The family who was housing Florida high school shooter Nikolas Cruz after his adoptive mother’s death in November never saw his violent attack that claimed the lives of 17 people coming.
“They’re totally shocked,” Attorney Jim Lewis, who represents the Snead family, said following Wednesday devastating events. “They didn’t have any clues. They didn’t see anything in this kid, that he was a danger or that he harbored any ill feelings toward the high school.”
“The family took him in. They knew his mom had died,” he continued, adding that the Sneads are heartbroken by the tragedy. “They got him a job at Dollar Tree. And they helped him continue his education.”
On Friday morning, Kimberly Snead, whose own 17-year-old son attends Marjory Stoneman Douglas High School and was present for the mass shooting, got visibly emotional while asking for privacy for her family during this difficult time.
“I have no comment,” she told the New York Post. “Please respect my family and my privacy now.”
The Sneads’ lack of clues comes as a surprise considering police were called to the gunman’s home 39 times in the last seven years. Their accounts also follow several warning signs that Cruz may have been capable of such violence coming to light, including his abusive past towards an ex-girlfriend and his expulsion from school for allegedly fighting with the girl’s new boyfriend and/or threatening other students.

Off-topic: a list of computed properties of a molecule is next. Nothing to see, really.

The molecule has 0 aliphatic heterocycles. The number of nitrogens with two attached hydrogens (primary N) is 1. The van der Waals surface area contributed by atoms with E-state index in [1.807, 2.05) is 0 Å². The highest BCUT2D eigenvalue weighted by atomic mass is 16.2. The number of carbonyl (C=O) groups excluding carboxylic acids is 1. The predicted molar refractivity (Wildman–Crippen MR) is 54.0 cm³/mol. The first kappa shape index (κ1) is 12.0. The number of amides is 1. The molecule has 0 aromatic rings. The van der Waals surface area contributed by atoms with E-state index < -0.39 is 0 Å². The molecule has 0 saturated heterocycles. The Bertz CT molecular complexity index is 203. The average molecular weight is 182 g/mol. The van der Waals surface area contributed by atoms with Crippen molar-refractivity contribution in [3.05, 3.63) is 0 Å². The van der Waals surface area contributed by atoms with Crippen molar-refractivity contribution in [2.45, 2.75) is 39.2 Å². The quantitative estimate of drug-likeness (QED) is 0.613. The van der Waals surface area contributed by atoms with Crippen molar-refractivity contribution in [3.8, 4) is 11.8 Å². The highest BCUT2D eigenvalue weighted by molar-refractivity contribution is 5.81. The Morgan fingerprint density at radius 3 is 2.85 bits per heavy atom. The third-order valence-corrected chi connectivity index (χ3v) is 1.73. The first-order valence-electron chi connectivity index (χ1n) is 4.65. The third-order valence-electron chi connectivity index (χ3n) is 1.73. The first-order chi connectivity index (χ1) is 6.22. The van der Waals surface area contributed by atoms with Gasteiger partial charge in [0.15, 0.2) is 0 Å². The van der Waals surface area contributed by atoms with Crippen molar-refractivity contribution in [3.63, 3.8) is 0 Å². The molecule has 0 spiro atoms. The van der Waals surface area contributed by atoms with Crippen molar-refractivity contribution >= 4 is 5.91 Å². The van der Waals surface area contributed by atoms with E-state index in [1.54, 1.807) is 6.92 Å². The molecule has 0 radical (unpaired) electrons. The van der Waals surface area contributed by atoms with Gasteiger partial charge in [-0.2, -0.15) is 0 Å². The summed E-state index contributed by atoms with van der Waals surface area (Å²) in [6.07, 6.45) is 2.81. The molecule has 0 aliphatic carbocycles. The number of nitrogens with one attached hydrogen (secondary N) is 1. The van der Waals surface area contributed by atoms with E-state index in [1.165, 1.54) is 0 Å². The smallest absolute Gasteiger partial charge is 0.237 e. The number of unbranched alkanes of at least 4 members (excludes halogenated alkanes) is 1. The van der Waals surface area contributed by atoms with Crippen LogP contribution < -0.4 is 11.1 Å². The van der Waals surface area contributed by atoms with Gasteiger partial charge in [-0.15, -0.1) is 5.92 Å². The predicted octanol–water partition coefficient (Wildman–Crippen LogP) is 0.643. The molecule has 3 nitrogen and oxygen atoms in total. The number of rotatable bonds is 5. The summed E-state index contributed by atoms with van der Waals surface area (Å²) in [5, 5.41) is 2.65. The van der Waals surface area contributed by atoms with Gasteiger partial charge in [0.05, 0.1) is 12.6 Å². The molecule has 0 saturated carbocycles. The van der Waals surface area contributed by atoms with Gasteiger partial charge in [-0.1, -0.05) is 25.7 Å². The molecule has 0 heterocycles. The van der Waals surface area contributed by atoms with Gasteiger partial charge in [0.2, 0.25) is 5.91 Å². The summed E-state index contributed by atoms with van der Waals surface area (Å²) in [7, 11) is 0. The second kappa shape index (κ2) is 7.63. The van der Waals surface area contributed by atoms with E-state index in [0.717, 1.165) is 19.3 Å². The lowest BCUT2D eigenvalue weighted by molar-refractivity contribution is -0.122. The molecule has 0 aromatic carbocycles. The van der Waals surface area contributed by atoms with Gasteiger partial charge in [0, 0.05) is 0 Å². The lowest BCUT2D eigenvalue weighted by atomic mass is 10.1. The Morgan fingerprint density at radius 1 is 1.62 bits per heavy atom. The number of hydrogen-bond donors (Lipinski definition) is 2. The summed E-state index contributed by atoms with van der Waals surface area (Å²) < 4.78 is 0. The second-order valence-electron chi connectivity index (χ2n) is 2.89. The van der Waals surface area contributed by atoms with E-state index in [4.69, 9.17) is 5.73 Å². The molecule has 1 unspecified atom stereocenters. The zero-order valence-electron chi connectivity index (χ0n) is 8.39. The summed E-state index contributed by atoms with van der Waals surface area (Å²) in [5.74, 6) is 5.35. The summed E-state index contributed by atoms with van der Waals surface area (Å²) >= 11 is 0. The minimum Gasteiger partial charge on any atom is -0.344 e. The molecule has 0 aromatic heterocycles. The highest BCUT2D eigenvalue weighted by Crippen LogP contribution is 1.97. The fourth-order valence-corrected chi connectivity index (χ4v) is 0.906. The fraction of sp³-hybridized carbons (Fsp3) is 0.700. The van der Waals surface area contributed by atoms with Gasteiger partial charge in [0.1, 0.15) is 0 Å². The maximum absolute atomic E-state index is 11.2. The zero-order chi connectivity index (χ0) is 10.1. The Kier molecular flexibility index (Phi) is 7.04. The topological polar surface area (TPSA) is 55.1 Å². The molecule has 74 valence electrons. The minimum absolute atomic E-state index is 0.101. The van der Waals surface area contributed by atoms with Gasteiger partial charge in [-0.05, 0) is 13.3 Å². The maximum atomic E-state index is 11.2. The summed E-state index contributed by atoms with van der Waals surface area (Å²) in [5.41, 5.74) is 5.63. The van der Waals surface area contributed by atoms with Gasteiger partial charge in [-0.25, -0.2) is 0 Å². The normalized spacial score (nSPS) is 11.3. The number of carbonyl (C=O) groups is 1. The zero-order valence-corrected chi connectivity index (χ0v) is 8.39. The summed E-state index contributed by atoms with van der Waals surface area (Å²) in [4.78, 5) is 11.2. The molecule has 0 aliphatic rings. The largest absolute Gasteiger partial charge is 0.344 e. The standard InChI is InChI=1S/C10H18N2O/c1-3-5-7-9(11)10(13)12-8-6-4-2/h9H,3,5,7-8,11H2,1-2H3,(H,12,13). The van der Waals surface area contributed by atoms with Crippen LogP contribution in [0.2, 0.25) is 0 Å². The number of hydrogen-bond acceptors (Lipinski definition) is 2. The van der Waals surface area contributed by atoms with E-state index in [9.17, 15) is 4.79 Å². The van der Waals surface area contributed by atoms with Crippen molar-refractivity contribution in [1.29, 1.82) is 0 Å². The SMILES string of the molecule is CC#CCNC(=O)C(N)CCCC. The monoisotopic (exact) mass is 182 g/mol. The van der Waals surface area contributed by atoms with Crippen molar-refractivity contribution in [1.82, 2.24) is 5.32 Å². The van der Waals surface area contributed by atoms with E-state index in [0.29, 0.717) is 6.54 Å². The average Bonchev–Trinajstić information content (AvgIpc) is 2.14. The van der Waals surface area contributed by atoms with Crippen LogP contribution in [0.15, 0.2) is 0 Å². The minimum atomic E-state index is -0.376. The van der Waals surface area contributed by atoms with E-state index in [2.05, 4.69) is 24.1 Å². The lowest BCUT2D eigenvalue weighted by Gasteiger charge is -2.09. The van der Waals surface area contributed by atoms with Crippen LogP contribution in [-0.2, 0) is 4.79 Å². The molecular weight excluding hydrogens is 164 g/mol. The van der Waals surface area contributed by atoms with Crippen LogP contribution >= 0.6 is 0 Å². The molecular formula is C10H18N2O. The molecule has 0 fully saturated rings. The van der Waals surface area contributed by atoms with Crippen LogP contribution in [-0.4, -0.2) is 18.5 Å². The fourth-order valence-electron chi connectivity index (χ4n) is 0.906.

In addition to getting banned from campus, his former classmates revealed he had a history of making dark, gun-related jokes and suffered from “a lot of anger management issues.” He allegedly used to joke about shooting people and/or establishments and frequently bragged about having guns, fantasizing about using them in different scenarios. Additionally, other classmates recalled his posting on Instagram about killing animals and mentioning doing target practice in his backyard. The FBI was also warned six months ago that he planned on becoming a “professional school shooter” and received a tip just last month about “Cruz’s gun ownership, desire to kill people, erratic behavior and disturbing social media posts,” information the agency just confirmed it failed to investigate.